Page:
Franck Pachot's picture

(this is an answer to Jeff Potter —  “3 Reasons I Hate Booleans In Databases”)

(this is an answer to Jeff Potter — “3 Reasons I Hate Booleans In Databases”)

I’ll start with the “benchmark” because I like facts.


Here is your test which I ran on less number of rows (because it is not needed and easier to run and share from db<>fiddle) and I’ve run the queries once before in order to warm-up the cache. And I displayed the execution plan to get better understanding about the response time:

glennfawcett's picture

Importing geo-partitioned data… the easy way


setting the stage

I started at Cockroach labs back in June 2019 to help others learn how to architect and develop applications using a geo-distributed database.  There has been a resurgence in distributed database technology, but the focus on geo-distributed is quite unique to CockroachDB.  While the underlying technology is unique, developers and DBAs that come with a wealth of experience, need to know how to best use this innovative technology.  Given this situation, I thought it would be good to start a blog series to explore various topics facing anyone beginning to architect database solutions with CockroachDB.

To start using a database, the first step is to IMPORT table data so you can begin to see how the database performs and responds.  And thus the IMPORT series has started!

oraclebase's picture

Video : Oracle REST Data Services (ORDS) : Database Authentication

Today’s video is a run through the Database Authentication functionality in Oracle REST Data Services (ORDS).

As always, this is based on an article on the same subject.

There are better methods of authentication and authorization available from ORDS, which you can read about here.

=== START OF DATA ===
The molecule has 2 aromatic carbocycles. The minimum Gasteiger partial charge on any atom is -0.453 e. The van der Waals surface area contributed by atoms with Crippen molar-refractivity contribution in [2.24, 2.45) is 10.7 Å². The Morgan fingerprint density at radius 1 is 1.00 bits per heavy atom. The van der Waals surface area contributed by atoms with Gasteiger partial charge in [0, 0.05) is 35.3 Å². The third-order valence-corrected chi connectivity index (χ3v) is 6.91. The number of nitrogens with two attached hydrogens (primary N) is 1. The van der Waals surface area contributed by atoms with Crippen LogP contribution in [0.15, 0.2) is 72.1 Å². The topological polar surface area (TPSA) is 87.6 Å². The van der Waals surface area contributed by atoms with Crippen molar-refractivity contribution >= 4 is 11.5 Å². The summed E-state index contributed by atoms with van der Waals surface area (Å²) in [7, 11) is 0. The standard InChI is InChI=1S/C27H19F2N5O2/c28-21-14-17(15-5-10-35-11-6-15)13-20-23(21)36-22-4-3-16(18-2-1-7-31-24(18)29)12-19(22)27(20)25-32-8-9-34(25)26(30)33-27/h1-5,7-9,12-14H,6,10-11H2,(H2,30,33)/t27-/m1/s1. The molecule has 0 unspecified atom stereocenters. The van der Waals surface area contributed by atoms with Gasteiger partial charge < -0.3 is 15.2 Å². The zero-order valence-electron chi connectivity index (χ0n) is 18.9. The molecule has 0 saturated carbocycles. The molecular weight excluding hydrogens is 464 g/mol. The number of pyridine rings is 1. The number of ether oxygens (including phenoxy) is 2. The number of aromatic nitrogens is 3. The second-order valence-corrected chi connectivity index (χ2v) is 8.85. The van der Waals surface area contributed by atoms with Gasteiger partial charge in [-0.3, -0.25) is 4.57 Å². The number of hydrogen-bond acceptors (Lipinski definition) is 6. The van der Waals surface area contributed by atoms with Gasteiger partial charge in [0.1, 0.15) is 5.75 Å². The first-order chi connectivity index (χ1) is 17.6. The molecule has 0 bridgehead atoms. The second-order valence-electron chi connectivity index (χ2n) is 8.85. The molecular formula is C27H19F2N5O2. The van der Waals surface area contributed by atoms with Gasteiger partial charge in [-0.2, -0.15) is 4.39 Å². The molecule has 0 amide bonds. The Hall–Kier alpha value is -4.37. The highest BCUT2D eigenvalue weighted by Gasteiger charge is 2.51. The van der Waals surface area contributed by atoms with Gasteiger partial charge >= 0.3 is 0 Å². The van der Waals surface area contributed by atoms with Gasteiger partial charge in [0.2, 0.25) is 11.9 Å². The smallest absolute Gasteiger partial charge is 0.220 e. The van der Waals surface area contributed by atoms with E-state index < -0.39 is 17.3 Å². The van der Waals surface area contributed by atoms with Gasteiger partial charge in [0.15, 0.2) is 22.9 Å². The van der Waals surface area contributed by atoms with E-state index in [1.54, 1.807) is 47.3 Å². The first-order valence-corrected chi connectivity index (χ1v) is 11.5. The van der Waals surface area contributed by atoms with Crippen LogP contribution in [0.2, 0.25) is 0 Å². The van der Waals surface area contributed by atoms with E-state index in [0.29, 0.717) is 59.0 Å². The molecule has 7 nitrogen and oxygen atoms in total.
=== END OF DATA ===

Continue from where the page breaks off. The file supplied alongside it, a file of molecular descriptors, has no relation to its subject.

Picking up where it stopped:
dbakevlar's picture

The Complexity Defense and Other DBA Crimes

No matter how far my career and role has shifted, I will always view myself as a database administrator.  I know this because when I fill out any form asking me what role I fulfill in IT, I still choose “DBA” from the list.  No matter what claims the media and leading sources state, DBAs are an important role, even as technology shifts and traditional database tasks move to the cloud.  Deeper relational database skills are still quite relevant when working in complex technical scenarios.

The Experts

Companies work to ensure they hire the right technical specialists.  They don’t understand database and other deep technology, so they hire someone who does.  The challenge arises when the technologist may fear responsibility for a problem or an incident, so decides to use the technical complexity to disqualify their technical area, such as a database, suspect.

fritshoogland's picture

What’s new with Oracle database versus

There are a couple of underscore parameters changed from spare to named ones.
It’s interesting to see that in sysstat, ‘spare statistic 2’ changed to ‘cell XT granule IO bytes saved by HDFS tbs extent map scan’. This obviously has to do with big data access via cell servers. What is weird is that this is the only version where this had happened.

Franck Pachot's picture

You should set OCSID.CLIENTID

each time you grab an Oracle JDBC connection from the pool

For troubleshooting and monitoring performance, you want to follow what happens from the end-user to the database. It is then mandatory to identify the end-user and application from the database session. With Oracle there are some ‘dbms_application_info’ strings to be set, like MODULE, ACTION and CLIENT_INFO. That’s about the tasks in the application code (like identifying the Java class or method from which the SQL statement is prepared) but that’s not about the end-user.

jeremy.schneider's picture

PostgresConf 2019 Summary 600w, https://ardentperf.files.wordpres
jeremy.schneider's picture

PostgresConf 2019 Summary 600w, https://ardentperf.files.wordpres
jeremy.schneider's picture

PostgresConf 2019 Summary 600w, https://ardentperf.files.wordpres
Franck Pachot's picture

SQL prevents database corruption and injection, except in the ridiculous movie’s hacker scenes.

SQL is the Structured Query Language used to define and manipulate data in most of the databases in the world, and the most critical ones (banks, hospitals, airlines, secret services… ). And then, it gives the impression that with SQL you can do whatever you want, bypassing all application control, as if it were a backdoor to your database, wide opened on the network.

Superman 3 “overide all security” command

Programmers always laugh when seeing ridiculous hacking scenes in movies. In 2016 there was this “use SQL to corrupt their database” line in Jason Bourne (nothing to do with JSON or /bin/sh, by the way, it’s a movie) and recently in StarTrek: discovery series the hacking 'audit' was explained as “The probe used multiple SQL injections”. I’ve put the links at the end of this post.

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